Full Spectrum: Derrick Hodge Sees Endless Possibilities In Music


Color Of Noize is what someone makes of it,” says bassist Derrick Hodge while discussing his new Blue Note release.

(Photo: Ryan Landell)

Not long ago, Derrick Hodge had a conversation that forever altered his perspective.

“I had the honor of co-producing Justin Kauflin’s album Coming Home,” Hodge said about the pianist’s 2018 album. “When he first came to me, he said it was because he saw colors when he heard my music. He’s blind, but he saw colors, and that is what drew him to me. ... Suddenly, it could not have been less about what each individual song might have meant to me when I was composing it. For someone else, it meant something that I couldn’t even imagine, and it was absolutely as valid as what I might have been feeling.”

It’s an awareness that every artist comes to sooner or later, but an awareness that generally doesn’t transform how they make art. For Hodge, however, it became an entirely new way of thinking about music. If there was no correct definition of his work, why define it at all? He calls the approach the “color of noize,” which is also the name of Hodge’s new band and his new Blue Note album. If the name seems elusive and indeterminate, that might have been Hodge’s intent.

“What ‘color of noize’ is, officially, is a question mark,” he said. “The more you ask, the more you get no definitive answer. Color Of Noize is what someone makes of it. It’s what the music hopefully means to a person when they hear it—beyond trying to define what it is, what it’s about, what point it’s trying to prove, musically. The point is for people to ask the question, but to come up with their own answers.”

The music, too, refuses to provide easy answers.

Color Of Noize is heavy on atmosphere, with pianist/organist Jahari Stampley, electronic keyboardist Michael Aaberg and turntablist DJ Jahi Sundance blending along with Hodge’s electric bass into hazy washes of sound. But it’s equally heavy on percussion, with dual drummers Mike Mitchell (aka Blaque Dynamite) and Justin Tyson powering nearly every track. Running through the sonic nebulae are recognizable streaks of gospel, funk, hip-hop, r&b, pop and jazz (the last being easiest to discern as the band offers up a cover of Wayne Shorter’s “Fall”).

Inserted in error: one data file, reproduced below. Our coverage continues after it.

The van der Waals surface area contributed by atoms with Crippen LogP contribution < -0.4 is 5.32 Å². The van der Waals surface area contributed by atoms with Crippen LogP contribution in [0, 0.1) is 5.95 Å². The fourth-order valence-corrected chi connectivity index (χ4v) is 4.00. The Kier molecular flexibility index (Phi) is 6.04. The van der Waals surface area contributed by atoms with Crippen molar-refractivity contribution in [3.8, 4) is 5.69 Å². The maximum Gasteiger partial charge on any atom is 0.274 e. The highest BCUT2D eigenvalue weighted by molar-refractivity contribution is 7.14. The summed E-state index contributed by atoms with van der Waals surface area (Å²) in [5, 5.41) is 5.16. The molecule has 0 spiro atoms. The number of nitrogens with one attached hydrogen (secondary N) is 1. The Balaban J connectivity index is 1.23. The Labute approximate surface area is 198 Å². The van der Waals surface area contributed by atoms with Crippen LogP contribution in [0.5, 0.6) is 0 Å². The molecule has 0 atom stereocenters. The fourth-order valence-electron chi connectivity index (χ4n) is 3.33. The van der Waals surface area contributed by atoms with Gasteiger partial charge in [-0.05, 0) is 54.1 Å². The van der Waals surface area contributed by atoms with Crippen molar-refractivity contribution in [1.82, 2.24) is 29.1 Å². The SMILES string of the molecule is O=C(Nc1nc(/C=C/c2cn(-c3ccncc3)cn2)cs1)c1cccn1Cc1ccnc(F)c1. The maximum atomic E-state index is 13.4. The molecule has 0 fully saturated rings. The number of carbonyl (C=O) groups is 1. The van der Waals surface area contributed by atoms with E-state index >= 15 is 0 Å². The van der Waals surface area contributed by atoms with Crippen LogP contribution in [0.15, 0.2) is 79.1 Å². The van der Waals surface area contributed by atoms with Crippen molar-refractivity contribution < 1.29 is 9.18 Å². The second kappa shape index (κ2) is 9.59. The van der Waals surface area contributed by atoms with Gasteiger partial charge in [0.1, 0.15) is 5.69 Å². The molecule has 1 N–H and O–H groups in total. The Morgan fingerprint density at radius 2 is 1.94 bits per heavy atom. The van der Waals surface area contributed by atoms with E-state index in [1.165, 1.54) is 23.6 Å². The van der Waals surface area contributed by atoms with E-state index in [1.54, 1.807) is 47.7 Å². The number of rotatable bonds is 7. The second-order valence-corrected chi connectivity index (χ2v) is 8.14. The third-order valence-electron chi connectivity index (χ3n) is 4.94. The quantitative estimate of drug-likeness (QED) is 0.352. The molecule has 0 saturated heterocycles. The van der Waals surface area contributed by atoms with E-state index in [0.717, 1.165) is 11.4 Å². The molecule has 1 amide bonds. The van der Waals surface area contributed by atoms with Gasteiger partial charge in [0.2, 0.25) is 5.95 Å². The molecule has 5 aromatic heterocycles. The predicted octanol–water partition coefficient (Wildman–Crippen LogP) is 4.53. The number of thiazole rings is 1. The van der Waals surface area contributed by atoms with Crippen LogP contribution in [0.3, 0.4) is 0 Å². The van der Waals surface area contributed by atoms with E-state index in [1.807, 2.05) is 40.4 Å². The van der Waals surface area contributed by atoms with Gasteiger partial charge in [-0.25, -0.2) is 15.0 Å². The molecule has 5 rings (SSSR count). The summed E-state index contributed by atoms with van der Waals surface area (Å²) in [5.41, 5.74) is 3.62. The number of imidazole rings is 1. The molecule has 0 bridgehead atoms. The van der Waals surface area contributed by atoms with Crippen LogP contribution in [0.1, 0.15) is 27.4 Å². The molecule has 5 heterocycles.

Hodge, at various points in his career, has been identified with any and all of these genres: His resume includes work with Mulgrew Miller, Terence Blanchard, Jill Scott, Tye Tribbett and Common, among others. Instead of musicians’ frequent urge to resist being put into any of those categories, though, Hodge chooses to be in all of them. That’s also part of the “color of noize” concept.

“Part of that question mark is also the question mark of, ‘Who am I?’” Hodge said. “If people choose to hear me as any one of those things, I’ll take it as an honor that they accept me as an authentic being in whichever tradition that is. But I can’t hold any of it too tight or try too hard to make sure I’m the best version of myself. I wanted to make sure that every part of it was about me letting go and trusting what happens.”

In a sense, that’s another form of resistance: If Hodge belongs to every genre, he belongs to no genre, and anyone who encounters his music will decide what it is for themselves.

Hodge even fogs up the definition of himself as a bassist: At various points on Color Of Noize, he plays upright bass, acoustic guitar, piano, synthesizers and synth bass, and contributes vocals.

The music largely is improvised off Hodge’s basic compositional ideas. Of course, that’s in part due to Hodge’s abiding connection to jazz—but it’s also, in this case, because to compose more fully (as Hodge traditionally has done) would be to provide more definition than he now wants there to be.

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